Summary: God uses Hosea’s broken marriage to paint a picture of covenant unfaithfulness, but the story doesn’t end there because God is a pursuing God.
This is one day when our nation pays special attention to the importance of motherhood.
Many of you have planned some special way to observe this day with a meal, a gift, or a visit. And it is wonderful that you can do that. I also recognize that Mother’s Day is not easy for a lot of people for various reasons: a death in the family, a difficult relationship, or maybe the inability to have children as one man told us last week.
Many pastors puzzle over what kind of a sermon to preach on Mother’s Day. As I was preparing for today’s message, I ran across some advice for pastors from some blog entries of young mothers. (http://carynrivadeneira.com)
One said, “So much of the Mother’s Day hoopla suggests that every mom is the same and that all we need is a good brunch once a year to make us happy. They all work together to create this dreamy, perfect view of motherhood. So if you don’t fit in to the ideal model of motherhood, the sermons end up being a reminder of how not like “all the other moms” you really are.
Another woman gave this advice to pastors: “Say “Happy Mother’s Day” and then preach the sermon that God spilled into your heart and head. Don’t make it about Mother’s Day. Where the Holy Spirit guides you is where it needs to go and what mothers and fathers and non-moms and non-dads and kids and old people and singles and whoever else is sitting there needs to hear.”
That sounded like good advice, so first of all, Happy Mother’s Day.
And now I want to turn to the message God has for us today.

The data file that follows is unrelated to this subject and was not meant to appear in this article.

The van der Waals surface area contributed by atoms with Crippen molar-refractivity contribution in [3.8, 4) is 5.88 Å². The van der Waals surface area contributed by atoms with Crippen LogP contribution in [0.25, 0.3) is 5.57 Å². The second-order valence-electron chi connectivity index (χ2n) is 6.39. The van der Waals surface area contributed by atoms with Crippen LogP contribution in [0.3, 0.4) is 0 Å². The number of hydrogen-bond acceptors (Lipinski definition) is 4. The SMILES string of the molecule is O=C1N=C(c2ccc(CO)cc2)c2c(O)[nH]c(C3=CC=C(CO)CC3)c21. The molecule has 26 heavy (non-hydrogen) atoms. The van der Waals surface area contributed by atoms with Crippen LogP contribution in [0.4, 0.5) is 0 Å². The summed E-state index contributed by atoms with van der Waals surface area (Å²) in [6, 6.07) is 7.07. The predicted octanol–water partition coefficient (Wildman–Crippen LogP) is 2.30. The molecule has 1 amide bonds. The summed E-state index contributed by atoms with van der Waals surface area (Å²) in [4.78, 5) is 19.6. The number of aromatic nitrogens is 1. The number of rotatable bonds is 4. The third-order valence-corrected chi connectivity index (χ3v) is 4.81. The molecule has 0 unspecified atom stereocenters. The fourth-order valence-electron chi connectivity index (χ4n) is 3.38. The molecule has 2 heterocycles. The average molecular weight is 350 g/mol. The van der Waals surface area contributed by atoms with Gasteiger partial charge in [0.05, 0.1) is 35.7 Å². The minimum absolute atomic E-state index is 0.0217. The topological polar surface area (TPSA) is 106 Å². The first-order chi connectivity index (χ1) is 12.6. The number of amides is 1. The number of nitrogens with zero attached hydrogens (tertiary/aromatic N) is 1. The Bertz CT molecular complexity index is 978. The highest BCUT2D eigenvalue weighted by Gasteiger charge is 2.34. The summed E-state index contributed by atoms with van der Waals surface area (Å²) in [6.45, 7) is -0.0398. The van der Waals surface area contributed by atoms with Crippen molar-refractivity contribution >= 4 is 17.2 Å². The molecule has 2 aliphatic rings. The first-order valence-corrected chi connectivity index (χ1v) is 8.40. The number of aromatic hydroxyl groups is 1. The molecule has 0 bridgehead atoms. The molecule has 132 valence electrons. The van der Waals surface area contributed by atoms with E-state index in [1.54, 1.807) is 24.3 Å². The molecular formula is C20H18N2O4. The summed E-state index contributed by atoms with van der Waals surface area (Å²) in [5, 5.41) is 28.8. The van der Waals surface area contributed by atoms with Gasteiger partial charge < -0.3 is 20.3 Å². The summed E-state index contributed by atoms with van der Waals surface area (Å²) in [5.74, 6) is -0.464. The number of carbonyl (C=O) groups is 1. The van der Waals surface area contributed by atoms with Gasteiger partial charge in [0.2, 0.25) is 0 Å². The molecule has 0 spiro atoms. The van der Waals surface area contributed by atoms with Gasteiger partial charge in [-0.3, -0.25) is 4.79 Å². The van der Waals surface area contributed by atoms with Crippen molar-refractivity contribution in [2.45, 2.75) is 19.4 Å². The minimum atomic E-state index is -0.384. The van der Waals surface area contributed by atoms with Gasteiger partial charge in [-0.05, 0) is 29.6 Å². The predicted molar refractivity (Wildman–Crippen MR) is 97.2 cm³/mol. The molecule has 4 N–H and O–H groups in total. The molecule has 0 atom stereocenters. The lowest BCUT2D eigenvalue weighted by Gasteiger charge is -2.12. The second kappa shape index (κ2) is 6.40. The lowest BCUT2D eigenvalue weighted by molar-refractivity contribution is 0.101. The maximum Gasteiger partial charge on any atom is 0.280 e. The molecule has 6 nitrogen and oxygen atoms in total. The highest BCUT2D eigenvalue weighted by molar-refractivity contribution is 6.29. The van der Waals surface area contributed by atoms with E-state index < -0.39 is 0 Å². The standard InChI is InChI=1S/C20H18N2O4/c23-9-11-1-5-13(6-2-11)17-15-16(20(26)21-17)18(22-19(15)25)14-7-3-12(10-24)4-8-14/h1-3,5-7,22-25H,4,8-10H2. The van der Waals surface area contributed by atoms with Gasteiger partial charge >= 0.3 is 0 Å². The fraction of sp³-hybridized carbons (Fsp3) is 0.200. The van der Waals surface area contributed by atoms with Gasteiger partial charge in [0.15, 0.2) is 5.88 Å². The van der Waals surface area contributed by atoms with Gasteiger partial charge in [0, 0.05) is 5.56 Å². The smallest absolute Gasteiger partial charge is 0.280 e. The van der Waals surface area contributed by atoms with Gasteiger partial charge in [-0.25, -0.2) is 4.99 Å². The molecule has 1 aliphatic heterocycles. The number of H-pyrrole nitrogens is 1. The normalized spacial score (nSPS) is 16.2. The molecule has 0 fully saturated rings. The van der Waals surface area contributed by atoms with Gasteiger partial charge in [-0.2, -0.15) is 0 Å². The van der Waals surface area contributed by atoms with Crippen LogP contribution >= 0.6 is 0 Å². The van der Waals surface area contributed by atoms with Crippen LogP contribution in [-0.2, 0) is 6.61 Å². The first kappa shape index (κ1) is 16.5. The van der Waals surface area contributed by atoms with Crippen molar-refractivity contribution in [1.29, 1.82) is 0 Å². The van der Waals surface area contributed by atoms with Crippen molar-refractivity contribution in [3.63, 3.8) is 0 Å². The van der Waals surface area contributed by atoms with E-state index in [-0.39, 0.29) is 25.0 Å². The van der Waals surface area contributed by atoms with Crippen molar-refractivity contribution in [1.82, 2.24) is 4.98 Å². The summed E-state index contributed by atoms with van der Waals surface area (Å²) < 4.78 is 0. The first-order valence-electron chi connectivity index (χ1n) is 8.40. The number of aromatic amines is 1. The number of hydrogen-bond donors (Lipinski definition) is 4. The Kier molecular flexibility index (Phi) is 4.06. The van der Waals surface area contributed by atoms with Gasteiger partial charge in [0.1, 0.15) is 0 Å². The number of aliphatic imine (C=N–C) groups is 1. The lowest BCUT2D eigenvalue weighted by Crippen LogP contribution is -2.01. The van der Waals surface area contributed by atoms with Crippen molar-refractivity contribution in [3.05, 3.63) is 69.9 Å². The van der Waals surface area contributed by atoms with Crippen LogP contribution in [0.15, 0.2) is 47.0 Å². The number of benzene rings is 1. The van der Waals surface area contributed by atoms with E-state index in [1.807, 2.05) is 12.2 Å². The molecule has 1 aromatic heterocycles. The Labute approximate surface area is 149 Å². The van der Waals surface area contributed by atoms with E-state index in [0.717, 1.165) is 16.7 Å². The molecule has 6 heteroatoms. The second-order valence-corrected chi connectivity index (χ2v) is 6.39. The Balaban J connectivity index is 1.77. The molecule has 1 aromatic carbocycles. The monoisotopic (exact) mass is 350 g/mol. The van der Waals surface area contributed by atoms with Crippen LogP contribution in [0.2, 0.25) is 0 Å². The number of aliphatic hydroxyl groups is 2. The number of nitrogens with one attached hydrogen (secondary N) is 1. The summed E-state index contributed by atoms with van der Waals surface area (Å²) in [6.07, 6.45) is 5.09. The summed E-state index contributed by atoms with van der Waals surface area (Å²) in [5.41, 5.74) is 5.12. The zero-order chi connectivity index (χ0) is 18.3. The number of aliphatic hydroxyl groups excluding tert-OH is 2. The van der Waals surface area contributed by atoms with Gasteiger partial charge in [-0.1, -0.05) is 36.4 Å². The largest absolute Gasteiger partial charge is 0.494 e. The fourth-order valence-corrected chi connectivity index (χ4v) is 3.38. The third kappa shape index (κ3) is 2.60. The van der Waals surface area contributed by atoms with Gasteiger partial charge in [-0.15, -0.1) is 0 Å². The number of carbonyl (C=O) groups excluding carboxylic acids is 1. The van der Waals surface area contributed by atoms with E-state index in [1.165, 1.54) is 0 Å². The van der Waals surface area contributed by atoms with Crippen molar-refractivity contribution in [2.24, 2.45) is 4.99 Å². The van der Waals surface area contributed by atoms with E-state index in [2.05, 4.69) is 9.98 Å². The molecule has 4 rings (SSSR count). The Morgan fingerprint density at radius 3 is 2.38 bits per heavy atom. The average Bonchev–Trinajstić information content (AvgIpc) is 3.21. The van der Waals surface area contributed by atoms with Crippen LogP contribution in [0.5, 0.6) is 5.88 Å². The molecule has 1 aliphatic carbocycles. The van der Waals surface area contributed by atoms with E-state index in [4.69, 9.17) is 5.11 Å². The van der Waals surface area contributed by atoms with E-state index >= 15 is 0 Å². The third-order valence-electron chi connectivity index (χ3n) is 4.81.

As most of you know, Sue and I have been preaching through the books of the Bible and today we come to the Old Testament prophet Hosea, who uses the tragedy of his own broken home to get his message across. He is able to speak out of his personal experience of a broken heart to portray the way God felt when His people betrayed his trust and broke their promises.
Just this past week we talked with a young man who thought his relationship with a woman was leading to marriage. In fact, they had begun to plan their wedding. And then he found out that she had been unfaithful. So he broke off the relationship.
If you have experienced betrayal, broken promises, and a love that has gone cold, you understand the pain that God feels when His people walk away from their covenant with Him.
A covenant is an agreement between two parties about the future of their relationship. God invites people into a relationship of blessing with him. And we know that God is always faithful, but his people are not.
Yet, as we see from our study of the Bible, the Lord cannot simply cut his people loose from his covenant. God is torn between the need to point out the failure of his bride and the desire to restore the intimacy that once was theirs. Intimacy can flourish only when the lovers are knit together by integrity, commitment, and love. So this book of Hosea uses this human story to help us understand the heart of God.
Hosea lived some 700 years before Christ. He was a citizen of the Northern Kingdom at the same time the prophet Isaiah was living in Jerusalem. Hosea lived in turbulent times. During his prophetic career, Israel had six kings in just over 20 years, and four of them assassinated the king ahead of them so they could become king. On top of that, a brutal nation, Assyria, invaded Israel in 722 B.C., deporting many of its citizens.